On March 16, the U.S. District Court for the Southern District of New York ruled that the CFPB can proceed with its 2017 enforcement action against a New Jersey-based finance company alleging, among other things, that it misled first responders to the World Trade Center attack and NFL retirees about high-cost loans mischaracterized as assignments of future payment rights. In 2020, the U.S. Court of Appeals for the Second Circuit vacated a 2018 district court order dismissing the case on the grounds that the Bureau’s single-director structure was unconstitutional, and that, as such, the agency lacked authority to bring claims alleging deceptive and abusive conduct by the company (covered by InfoBytes here). The 2nd Circuit remanded the case to the district court, determining that the U.S. Supreme Court’s ruling in Seila Law LLC v. CPFB (holding that the director’s for-cause removal provision was unconstitutional but severable from the statute establishing the Bureau, as covered by a Buckley Special Alert) superseded the 2018 ruling. The appellate court further noted that following Seila, former Director Kathy Kraninger ratified several prior regulatory actions (covered by InfoBytes here), including the enforcement action brought against the defendants, and as such, remanded the case to the district court to consider the validity of the ratification of the enforcement action. The defendants later filed a petition for writ of certiorari, arguing that the Bureau could not use ratification to avoid dismissal of the lawsuit, but the Supreme Court declined the petition. (Covered by InfoBytes here.)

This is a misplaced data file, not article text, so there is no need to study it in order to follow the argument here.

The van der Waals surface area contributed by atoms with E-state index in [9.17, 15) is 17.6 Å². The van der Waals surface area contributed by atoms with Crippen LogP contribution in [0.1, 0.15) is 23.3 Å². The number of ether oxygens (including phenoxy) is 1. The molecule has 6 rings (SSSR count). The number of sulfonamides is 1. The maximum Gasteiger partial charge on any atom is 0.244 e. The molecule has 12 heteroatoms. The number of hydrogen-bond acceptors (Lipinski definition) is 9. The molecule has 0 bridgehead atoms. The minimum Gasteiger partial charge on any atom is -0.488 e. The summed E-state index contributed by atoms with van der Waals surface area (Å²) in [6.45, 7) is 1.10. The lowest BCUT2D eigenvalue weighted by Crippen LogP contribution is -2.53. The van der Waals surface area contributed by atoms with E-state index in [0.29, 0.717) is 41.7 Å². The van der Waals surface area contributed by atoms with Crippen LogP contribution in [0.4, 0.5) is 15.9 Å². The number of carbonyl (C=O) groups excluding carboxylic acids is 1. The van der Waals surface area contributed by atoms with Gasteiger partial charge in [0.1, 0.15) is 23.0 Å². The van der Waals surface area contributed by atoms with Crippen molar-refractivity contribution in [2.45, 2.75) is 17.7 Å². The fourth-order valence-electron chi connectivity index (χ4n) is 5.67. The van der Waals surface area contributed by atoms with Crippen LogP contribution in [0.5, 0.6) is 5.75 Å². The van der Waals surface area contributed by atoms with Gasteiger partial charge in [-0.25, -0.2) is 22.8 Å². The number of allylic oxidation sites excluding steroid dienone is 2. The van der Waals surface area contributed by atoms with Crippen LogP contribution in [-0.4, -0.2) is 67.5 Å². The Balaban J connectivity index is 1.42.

In 2021, the defendants filed a motion to dismiss the Bureau’s enforcement action on the grounds that “it was brought by an unconstitutionally constituted agency” and that the Bureau’s “untimely attempt to subsequently ratify this action cannot cure the agency’s constitutional infirmity.” After narrowly reviewing whether the Bureau had the authority to bring claims under the Consumer Financial Protection Act, the district court turned to the Supreme Court’s June 2021 majority decision in Collins v. Yellen, which held that “‘an unconstitutional removal restriction does not invalidate agency action so long as the agency head was properly appointed[.]’” Accordingly, the agency’s actions are not void and do not need to be ratified, unless a plaintiff can show that “the agency action would not have been taken but for the President’s inability to remove the agency head.” (Covered by InfoBytes here.) The district court’s March 16 opinion applied Collins and ruled that “the CFPB possessed the authority to bring this action in February 2017 and, hence, that ratification by Director Kraninger was unnecessary.”

    Courts CFPB CFPA Enforcement Single-Director Structure Appellate Second Circuit U.S. Supreme Court Seila Law

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  • 5th Circuit remands shareholders’ net worth sweep claims to lower court

    Courts